Brand new cancer treatments are more than just a wish. Thanks to research, they’re becoming a reality – and are already changing the way we treat some types of cancer.
Will you donate today to help specialists at The Christie discover revolutionary new ways to treat breast cancer?
How immunotherapy can help cancer research
Immunotherapy is a type of cancer treatment that trains your immune system to fight tumours in the same way it fights things like colds and flu. Cancer cells can avoid the immune system, but scientists are discovering new techniques to get round them and strengthen the immune response.
Now, our experts are planning new clinical trials to make the immunotherapy work even harder. The trials use NSAIDs (non-steroidal anti-inflammatory drugs) with immunotherapy and can improve outcomes for breast, lung, and renal cancer patients.
On the trials, patients will take common NSAIDs alongside their standard treatment. Previous research shows that inflammation within cancer tumours can help them to grow and spread, and anti-inflammatory drugs can help make immunotherapy work harder.
One benefit of a trial using NSAIDs is that they are well-known, regulated drugs. This could make treatment cheaper and therefore more accessible for cancer patients.
Now our scientists are hoping to look at this more fully. They’ll work with patients at The Christie and other cancer centres across the UK. With your support, it could help to provide better treatment options and lead to improved outcomes for cancer patients in the long-term.
This is the kind of progress that means our Christmas wish can be achieved. Our understanding of how cancer works, and how it can be treated, is growing with every day of research – and incredible Christie supporters like you help make this possible.
Help grant our wish to find newer, better treatments for cancer. By donating today, you could help our researchers develop better outcomes for patients.
How we want to improve breast cancer treatment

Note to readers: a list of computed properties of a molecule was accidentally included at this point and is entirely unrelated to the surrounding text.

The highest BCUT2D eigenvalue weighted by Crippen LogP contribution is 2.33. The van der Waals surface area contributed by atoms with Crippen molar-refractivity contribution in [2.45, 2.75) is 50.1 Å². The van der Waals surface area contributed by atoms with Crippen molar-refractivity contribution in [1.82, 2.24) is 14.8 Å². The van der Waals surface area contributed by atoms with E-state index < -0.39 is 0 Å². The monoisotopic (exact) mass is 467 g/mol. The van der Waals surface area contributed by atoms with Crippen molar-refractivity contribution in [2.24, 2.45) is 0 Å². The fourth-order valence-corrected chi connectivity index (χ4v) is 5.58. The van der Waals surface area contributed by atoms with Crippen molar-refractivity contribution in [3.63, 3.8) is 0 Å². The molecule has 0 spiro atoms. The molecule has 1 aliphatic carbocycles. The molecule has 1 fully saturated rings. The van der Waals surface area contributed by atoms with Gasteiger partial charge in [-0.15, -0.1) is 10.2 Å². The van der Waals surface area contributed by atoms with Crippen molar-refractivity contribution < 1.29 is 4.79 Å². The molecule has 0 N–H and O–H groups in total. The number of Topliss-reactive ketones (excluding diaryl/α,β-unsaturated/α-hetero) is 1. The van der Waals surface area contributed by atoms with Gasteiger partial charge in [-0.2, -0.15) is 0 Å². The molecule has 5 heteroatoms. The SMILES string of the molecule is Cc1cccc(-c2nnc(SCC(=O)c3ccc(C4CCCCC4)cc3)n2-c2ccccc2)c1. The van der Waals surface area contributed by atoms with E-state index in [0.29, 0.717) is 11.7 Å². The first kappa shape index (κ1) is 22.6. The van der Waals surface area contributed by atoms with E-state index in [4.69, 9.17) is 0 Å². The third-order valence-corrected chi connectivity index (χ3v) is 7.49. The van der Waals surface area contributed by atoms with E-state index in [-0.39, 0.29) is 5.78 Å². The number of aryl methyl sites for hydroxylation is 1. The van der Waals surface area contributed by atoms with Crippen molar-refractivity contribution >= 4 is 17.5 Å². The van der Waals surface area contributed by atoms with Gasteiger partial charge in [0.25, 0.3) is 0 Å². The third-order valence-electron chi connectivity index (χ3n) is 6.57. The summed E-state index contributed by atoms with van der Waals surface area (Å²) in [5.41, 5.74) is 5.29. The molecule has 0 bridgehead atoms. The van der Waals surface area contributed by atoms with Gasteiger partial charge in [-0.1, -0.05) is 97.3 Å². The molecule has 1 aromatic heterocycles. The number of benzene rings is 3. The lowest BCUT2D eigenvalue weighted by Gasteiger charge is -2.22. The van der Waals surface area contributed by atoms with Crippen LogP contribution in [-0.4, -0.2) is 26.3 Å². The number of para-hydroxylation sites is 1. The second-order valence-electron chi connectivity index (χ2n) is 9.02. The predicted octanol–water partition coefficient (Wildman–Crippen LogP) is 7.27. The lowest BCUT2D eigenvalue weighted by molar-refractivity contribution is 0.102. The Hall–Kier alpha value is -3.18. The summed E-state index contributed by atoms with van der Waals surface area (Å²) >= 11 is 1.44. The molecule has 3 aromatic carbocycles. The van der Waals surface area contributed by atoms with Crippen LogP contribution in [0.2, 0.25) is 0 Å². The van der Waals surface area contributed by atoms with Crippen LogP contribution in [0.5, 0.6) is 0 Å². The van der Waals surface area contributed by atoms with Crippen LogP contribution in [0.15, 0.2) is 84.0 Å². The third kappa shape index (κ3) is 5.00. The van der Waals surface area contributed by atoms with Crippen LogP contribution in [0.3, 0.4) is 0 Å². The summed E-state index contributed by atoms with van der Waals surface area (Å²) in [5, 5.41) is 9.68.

Immunotherapy trials could also improve treatment options for some people with a rarer type of breast cancer, triple negative breast cancer.
Patients with triple negative breast cancer have limited treatment options. Triple negative breast cancer does not have any of the receptors commonly found in other types of breast cancer and is more likely to affect younger people.
Our experts are now hoping that immunotherapy could help these patients. Some of our scientists recently took part in an immunotherapy trial that showed if they treated patients with chemotherapy alongside immunotherapy, it could keep advanced triple negative breast cancer under control for longer.
Trials like this could help Christie patients like Ann. Ann joined an immunotherapy clinical trial at The Christie to treat her cancer when there were no standard treatment options left. Now, she's supporting trials for more patients like her. Read Ann's story to find out how the trial she was on gave her hope back.
We want to double the number of trials we offer at The Christie by 2030 – but we need your help to be able to do this.
The incredible new research centre at The Christie is due to be operational in early 2023. It will be a place for discoveries that lead to better ways to treat cancer, improved survival rates and more time for patients to spend with their loved ones.
Your support is vital to help us to achieve these incredible breakthroughs. It might only take a few minutes for you to donate to our appeal, but in that short space of time you can help turn wishes into reality for so many people with cancer.